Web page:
I just survived a Philosophy Intensive, which means that in the last 30 hours, 12 of them were spent in a class covering Analytic Philosophy.
Huh, and when you put it like that it doesn’t look too bad. Suddenly I feel less hardcore than I did before I started this post.
Anyhow, one of the things were were covering in class was the work of Ludwig Wittgenstein, specifically his work on language. (I wrote my paper on his Mysticism. And that’s the last you’re ever going to to hear of that paper, because for complete lack of excellence it ranks right up there with the stories where I mistook architecture for plot and finished conversations by people jumping down holes in the ground.) In addition to really kicking off Ordinary Language Philosophy, one of the things Wittgenstein worked on was the theory of private language vs. public language.
This is where it gets interesting, I promise.
Okay, so one of the things that has been thought about extensively over the last couple millennia has been how we acquire language. The general consensus was that language was something that arose internally. When we were children someone pointed to a cookie and said “cookie,” and so when we wanted that thing we went to the pictures in our minds, found that it was called “cookie,” and asked for it. Language is primarily internal, arising from private experiences and sensations we learn to put names to.
And then Wittgenstein came along with a bag full of wrenches and threw them at everything. He said that language arrises from shared experiences, experiences that we’ve decided on a name for. It is essentially public, and essentially experiential. Even in the example of the child pointing at the cookie, the important part is not that the child wanted to name the thing a cookie. The child wanted a cookie. (Speaking of shared experiences, pretty sure that one’s common…) We don’t walk around with a catalogue of names of things in our head, we walk around with a collection of actions in our heads.
From this it follows that language is essentially culturally constructed. (And if you add the fact that experience is filtered through “language,” experience is culturally constructed, and so is reality, but that’s a head trip I’ve barely even started synthesizing yet, much less decided if I agree.)
|Speaking of experiences that make sense within culture…|
So that’s interesting.
I had never gone into the issue as deeply as we did this weekend before, but I had thought of language as a cultural construction before. It’s one of the things that comes up if you move a lot. (Just trying referring to the boot of a car in California and see how far that gets you.) And it’s also something that comes up if you’re writing or studying writing. It’s why you often need to know where or when someone comes from before you interpret their work, or you’re left thinking as all those poets talking about courtly love as creepers who can’t even talk to women. Where if you know that the genders were entirely segregated at the time of the writing, you know that the poet isn’t a creeper for not talking to his lady love. (He’s a creeper for other reasons. :D)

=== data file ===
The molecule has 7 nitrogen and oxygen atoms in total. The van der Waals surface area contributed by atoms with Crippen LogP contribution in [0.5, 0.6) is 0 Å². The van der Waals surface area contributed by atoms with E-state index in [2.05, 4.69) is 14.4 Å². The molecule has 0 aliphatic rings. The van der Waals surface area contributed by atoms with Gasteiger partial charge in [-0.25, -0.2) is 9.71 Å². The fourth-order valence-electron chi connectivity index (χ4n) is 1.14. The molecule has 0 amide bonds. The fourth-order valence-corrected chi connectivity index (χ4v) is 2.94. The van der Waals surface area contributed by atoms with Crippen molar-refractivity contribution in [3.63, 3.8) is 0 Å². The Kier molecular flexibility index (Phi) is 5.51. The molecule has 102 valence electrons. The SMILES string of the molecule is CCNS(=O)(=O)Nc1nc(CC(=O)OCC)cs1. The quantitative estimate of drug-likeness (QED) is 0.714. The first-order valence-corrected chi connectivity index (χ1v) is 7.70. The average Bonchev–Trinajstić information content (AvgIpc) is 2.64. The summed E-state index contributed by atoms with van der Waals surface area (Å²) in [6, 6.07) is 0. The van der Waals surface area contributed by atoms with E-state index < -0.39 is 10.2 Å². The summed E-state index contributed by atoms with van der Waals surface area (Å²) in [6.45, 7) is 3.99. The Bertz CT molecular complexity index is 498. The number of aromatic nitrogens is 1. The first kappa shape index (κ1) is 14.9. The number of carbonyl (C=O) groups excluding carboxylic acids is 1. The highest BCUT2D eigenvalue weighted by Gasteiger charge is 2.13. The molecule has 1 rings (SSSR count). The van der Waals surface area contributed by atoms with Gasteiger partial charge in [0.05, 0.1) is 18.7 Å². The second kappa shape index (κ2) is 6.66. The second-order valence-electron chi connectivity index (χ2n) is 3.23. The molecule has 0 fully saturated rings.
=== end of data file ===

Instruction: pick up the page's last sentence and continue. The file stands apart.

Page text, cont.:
One of the things I was wondering this summer was whether a common language is actually an impediment to communication in our world. We have so many people who speak English, and because of our shared media and art we all talk fairly similarly. There are, or course, exceptions– Singlish being one which comes to mind– but generally most people who talk English are fairly comprehensible to each other. However, we don’t all come from the same culture. Yes, we come from similar cultures, but our experiences range from subtly to very different. And yet, we all have the same words for things. So we assume we’re talking about the same things, when sometimes we really aren’t.
|I beg your pardon?|
I thought of this again when #Occupy protests started spreading around the globe. Because yes, in the USA when you say “Bank,” you’re talking about an institution which has some serious institutional flaws. More Regulation Needed, Please. However, that isn’t necessarily the same everywhere. In Canada while the USA financial system ours was the most stable in the world. So when people hear on the news that “the financial system is corrupt and flawed and needs to be changed,” and then they go out and protest it, they’re protesting an issue that might not even exist in their country. If it does exist, it’s certainly not going to be fixed with the same solutions here! But because the words are the same, we assume the experiences and references are the same.
tl;dr version: Define your terms.